This week’s lecture delved into the basic administrative questions regarding digital programs. How much is it going to cost and what kind of equipment will we need? Linda shared a cost estimate broken down as follows, 10% - preparation, 10% - digitization, 40% - metadata, and 30% - delivery. We asked her what was included in this metadata portion, and she replied, “research and data entry”. Someone who can generate quality metadata has the earning potential of a traditional cataloger, garnering as much as $50.00 per hour. The next phase in this community college certificate program is a 16 week course on metadata, and how many of the library techs in my class are going to get jobs allowing them to earn $75,000 per year? Although I have my MLS, I’m under-employed and battling people with much more experience in this job market, this certificate will make me more competitive. At the same time, I feel like the more tasks that I can usurp from a library technician, the bigger advantage I would be giving to a future employer, allowing the company to pay one decent salary and receive the expertise of 2-3 professionals. To make matters worse, doing the work of 2-3 professionals promises to be a trying endeavor, personally, on a daily basis. As hard as I try to find it, there is no singular pathway towards success in archives. My most recent experiences in non-profit organizations made the discussions of the cost and function of scanners and digital cameras almost comical. Forty thousand dollars for an overhead book scanner would never be considered at the Mayme A. Clayton Library and Museum. Overall the information about the digitization technology was useful as I would be able to provide organizations with a better idea of the feasibility of their projects within their budgets.
Tuesday, 10 September 2013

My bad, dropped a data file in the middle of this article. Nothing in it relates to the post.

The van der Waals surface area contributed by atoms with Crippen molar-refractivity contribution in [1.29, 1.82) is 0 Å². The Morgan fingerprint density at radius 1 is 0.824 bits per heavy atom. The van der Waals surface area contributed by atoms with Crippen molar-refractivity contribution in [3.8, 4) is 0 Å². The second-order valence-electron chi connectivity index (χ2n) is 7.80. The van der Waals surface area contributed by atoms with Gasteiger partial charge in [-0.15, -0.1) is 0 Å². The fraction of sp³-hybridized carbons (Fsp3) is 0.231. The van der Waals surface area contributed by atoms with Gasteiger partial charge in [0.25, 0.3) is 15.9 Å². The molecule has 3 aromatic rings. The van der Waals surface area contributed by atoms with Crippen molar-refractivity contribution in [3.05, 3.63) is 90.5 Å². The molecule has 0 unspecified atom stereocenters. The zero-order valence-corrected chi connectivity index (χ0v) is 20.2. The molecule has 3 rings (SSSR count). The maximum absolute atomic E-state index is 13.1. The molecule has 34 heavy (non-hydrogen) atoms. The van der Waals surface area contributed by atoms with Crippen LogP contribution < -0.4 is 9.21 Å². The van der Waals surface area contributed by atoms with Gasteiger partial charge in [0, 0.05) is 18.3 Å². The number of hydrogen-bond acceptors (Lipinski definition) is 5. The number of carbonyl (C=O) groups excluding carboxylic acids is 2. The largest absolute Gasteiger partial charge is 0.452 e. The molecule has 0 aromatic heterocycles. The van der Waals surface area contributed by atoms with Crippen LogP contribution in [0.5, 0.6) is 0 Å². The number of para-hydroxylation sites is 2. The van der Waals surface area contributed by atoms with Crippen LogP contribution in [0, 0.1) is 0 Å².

This week’s lecture launched right into the positives and negatives of digitization as described in our assigned readings. The two most compelling advantages of digitization for me were virtual re-unification, and using digitization to build community. Linda used the example of a website dedicated the reunification of the sculptures that were removed from the Parthenon and are currently housed at institutions in Paris, Heidelberg, Vienna, Munich, London, and Athens. I learned about the Elgin Marbles when I visited the British Museum in London back in 2009. This example is rather dramatic because of the antiquity of the items, and the politics of so many world powers, but I have also seen this story play out at The Mayme Clayton Library and Museum, as we share stewardship of Congresswoman Diane Watson’s papers with UCLA , California State Archives, and UC-San Francisco. I believe that strategic digitization and linking of our collections would pull more researcher traffic into MCLM and allow researchers to have a more complete idea of who the congresswoman was. When it comes to using digitization to build communities, I could think of a good number of examples from SAA’s annual meeting in New Orleans. I mentioned the MediaNOLA and African Americans in the Ozarks project in class, and Linda brought up the Pasadena Digital History Collaboration among others. The most unfortunate consequence of most digitization programs is the difficult opportunity cost that it presents. In other words, if an institution moves forward with funding and staffing for a digitization program, someone else’s program or position will be reduced or eliminated. This is when the strategic plan of the organization needs to be consulted and significant data analysis should be consulted to be as sure as possible that an implementation will provide enough benefits to outweigh the negative impact to other departments and staff members. I was happy to spend some time discussing this topic because we should not presume that all technology is good for an institution, user needs, budgetary resources, and staff member skill sets should all be considered before our new reputation as the “most digitally advanced library in the tri-state area”, for example.